|Our corgi Trogdor checking out my inspiration wall|
When meeting new people, one of the first topics of conversation is “What do you do for a living?”
I’m not sure I’ve found the right answer to that question. Usually, I say something like “well right now I’m managing our renovation project”. This usually meets with varying degrees of skepticism. “You’re a contractor?” Nope.
At some point I have to make the conscious decision to either give the fluffy answer; “Well, we had some trouble with our renovation so I am supervising things” or to try to recreate a little vignette of what I do on a day to day basis. Generally it goes something like this.
Me: “Ok, do you have recessed can lights anywhere in your house?”
New Buddy: “Sure, yeah”
Me: “Ok good, so you know what they look like and how they work. We have something like 250 recessed lights in our house in 4 different sizes/types. Since we had to gut our entire house back to the exterior walls, I had to work with the architect and my designer (who also happens to be my mother-in-law) to come up with the lighting plan for every room in the house. Then I had to choose the various products (we supply a lot of the building products ourselves and then deliver them to the contractor), count up how many we needed based on the plans, and send in the order. Then once the cans were delivered, I was onsite at the house to OK the placement and location of all of the lights.”
Now Confused New Buddy: “Huh? You mean you stop by to OK things once they are all installed?”
Me: “No, I am there way before that. I go through the house with the electrician and translate the building plan into the 3D space with him. We look at the drawings, and then look at the actual conditions because they tend to vary wildly from what was originally expected. (I can't tell you how often there is an AC duct, or a structural beam right were you thought your light would go.) Then the electrician marks where he will put the can up. Then I leave for the day and the electrician installs those housings. When I come back the next day, I walk the house with him again and I either OK the placement of the housings, or if something doesn’t look right or work with a decorative element we talk about how to change it. Then we go ahead and mark the next floor and the process repeats.”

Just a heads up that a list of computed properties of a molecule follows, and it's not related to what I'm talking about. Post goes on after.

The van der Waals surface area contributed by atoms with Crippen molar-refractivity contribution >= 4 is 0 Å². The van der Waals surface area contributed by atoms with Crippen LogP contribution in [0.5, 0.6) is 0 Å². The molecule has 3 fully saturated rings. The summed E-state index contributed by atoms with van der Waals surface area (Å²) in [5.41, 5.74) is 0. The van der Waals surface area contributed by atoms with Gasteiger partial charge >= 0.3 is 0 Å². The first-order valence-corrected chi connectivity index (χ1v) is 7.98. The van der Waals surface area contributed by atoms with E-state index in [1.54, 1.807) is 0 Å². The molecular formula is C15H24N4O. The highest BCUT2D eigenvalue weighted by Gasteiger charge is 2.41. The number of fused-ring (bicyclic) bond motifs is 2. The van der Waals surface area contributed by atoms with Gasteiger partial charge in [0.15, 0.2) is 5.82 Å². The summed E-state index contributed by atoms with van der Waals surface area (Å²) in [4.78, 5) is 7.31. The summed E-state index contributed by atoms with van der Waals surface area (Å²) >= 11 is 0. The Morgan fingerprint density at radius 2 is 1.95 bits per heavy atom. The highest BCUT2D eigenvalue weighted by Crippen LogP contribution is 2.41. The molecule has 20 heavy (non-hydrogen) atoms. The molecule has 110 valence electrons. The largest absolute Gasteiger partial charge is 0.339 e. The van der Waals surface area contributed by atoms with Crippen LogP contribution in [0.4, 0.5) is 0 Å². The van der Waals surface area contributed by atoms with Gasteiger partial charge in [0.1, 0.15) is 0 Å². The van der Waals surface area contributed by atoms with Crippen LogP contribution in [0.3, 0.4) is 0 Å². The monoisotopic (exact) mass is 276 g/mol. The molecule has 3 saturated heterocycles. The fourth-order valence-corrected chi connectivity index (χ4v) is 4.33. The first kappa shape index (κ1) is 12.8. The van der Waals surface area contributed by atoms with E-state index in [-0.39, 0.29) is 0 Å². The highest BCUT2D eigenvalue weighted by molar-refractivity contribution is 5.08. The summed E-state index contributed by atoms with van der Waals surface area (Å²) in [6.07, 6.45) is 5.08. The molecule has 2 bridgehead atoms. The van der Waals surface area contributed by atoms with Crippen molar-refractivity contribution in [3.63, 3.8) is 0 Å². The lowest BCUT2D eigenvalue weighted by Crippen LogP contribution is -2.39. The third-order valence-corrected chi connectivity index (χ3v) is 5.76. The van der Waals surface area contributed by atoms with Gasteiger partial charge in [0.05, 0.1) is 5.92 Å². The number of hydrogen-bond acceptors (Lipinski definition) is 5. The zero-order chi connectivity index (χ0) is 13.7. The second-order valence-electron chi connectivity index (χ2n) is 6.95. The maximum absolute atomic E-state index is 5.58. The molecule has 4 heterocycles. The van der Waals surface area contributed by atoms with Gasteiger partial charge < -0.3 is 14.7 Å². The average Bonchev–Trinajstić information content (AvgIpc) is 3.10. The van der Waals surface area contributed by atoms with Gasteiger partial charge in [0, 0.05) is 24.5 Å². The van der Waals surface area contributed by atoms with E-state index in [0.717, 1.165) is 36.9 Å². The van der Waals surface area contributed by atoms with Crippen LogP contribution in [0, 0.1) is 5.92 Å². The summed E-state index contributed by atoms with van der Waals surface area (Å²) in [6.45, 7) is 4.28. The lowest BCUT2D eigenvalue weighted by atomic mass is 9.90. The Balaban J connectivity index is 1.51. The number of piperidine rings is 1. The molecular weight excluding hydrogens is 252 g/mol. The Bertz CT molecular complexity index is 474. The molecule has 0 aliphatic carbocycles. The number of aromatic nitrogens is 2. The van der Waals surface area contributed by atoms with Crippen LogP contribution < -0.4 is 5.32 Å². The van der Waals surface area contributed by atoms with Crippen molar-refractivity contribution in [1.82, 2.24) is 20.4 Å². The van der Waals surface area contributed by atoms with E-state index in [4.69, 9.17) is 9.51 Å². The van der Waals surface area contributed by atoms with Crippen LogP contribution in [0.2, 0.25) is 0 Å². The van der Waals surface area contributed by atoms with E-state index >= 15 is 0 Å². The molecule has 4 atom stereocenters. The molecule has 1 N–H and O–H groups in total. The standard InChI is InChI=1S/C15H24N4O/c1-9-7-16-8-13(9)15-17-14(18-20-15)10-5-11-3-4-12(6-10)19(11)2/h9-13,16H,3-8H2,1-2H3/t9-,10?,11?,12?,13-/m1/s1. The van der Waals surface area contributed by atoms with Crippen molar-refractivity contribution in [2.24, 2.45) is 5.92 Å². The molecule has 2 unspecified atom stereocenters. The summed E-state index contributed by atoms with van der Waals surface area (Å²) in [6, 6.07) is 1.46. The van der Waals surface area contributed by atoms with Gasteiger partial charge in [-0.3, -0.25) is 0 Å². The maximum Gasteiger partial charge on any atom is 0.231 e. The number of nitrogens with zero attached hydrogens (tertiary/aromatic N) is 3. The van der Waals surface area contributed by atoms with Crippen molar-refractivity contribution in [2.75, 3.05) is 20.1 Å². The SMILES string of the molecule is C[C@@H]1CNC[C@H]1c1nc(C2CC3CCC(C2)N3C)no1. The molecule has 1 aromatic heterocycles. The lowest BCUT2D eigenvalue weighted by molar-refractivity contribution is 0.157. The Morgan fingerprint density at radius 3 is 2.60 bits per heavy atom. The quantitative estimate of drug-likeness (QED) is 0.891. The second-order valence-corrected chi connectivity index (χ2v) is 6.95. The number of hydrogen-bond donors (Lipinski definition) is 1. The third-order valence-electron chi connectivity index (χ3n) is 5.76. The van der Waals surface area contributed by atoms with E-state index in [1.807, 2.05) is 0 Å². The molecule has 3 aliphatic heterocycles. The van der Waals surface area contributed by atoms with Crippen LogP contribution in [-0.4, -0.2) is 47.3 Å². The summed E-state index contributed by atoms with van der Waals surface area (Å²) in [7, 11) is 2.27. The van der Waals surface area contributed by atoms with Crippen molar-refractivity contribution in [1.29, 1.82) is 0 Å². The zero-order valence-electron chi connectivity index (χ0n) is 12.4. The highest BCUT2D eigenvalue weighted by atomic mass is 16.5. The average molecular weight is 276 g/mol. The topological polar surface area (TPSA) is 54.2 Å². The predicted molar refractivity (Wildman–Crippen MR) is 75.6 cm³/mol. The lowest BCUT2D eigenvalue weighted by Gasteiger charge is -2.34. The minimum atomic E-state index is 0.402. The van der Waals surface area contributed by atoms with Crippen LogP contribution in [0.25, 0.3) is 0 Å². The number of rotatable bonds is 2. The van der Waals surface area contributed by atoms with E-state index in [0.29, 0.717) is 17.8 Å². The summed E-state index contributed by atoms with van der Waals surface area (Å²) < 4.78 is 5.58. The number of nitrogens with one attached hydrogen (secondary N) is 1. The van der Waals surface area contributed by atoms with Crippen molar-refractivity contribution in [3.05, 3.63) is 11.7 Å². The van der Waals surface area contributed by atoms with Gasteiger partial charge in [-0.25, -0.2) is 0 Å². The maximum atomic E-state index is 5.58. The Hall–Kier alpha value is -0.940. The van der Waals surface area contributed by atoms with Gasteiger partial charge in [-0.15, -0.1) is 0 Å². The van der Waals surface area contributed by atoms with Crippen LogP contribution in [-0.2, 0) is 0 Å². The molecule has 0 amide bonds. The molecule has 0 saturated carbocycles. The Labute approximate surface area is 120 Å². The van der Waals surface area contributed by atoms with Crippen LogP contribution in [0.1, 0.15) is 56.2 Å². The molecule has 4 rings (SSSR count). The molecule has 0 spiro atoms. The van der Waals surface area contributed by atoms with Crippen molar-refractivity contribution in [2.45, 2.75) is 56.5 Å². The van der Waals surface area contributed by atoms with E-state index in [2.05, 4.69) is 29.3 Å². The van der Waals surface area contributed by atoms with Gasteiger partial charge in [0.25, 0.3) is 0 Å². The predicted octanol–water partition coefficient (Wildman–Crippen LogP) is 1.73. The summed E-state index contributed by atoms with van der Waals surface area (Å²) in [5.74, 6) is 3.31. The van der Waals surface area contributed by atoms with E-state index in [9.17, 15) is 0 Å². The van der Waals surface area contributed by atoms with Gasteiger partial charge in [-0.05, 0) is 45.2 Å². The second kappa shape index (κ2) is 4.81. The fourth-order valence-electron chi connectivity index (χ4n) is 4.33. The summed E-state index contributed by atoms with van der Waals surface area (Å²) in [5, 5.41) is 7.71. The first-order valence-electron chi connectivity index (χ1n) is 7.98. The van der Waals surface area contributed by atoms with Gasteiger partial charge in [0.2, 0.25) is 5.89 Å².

Incredulous New Buddy: “Wow, that sounds highly custom. Is all that really necessary?”
For us the answer is yes, but it is different for every project. In our situation, it definitely is necessary because our contractor is only taking our home to the “white box stage” meaning to drywall (that whole discussion is a topic for another post). They aren’t installing the woodwork, doors, tile, flooring, or any of the decorative finishes. So when they want install a can light in my ceiling cavity, I have to be there to tell them “No, that can’t go there, I have a decorative beam going there” because they have no way of knowing that.
All of this is a very roundabout way of introducing myself and this project. This blog is the story of how what we expected to be a simple fixer upper turned into a massive gut rehab and custom home. There have been a lot of mistakes along the way, some massive and some manageable. Hopefully, I can help you to avoid the same mistakes. I have learned a lot through this process, and have come to love the work and creativity inherent to a rehab project, and hopefully through this blog I can pass a little of that excitement and enthusiasm on to you.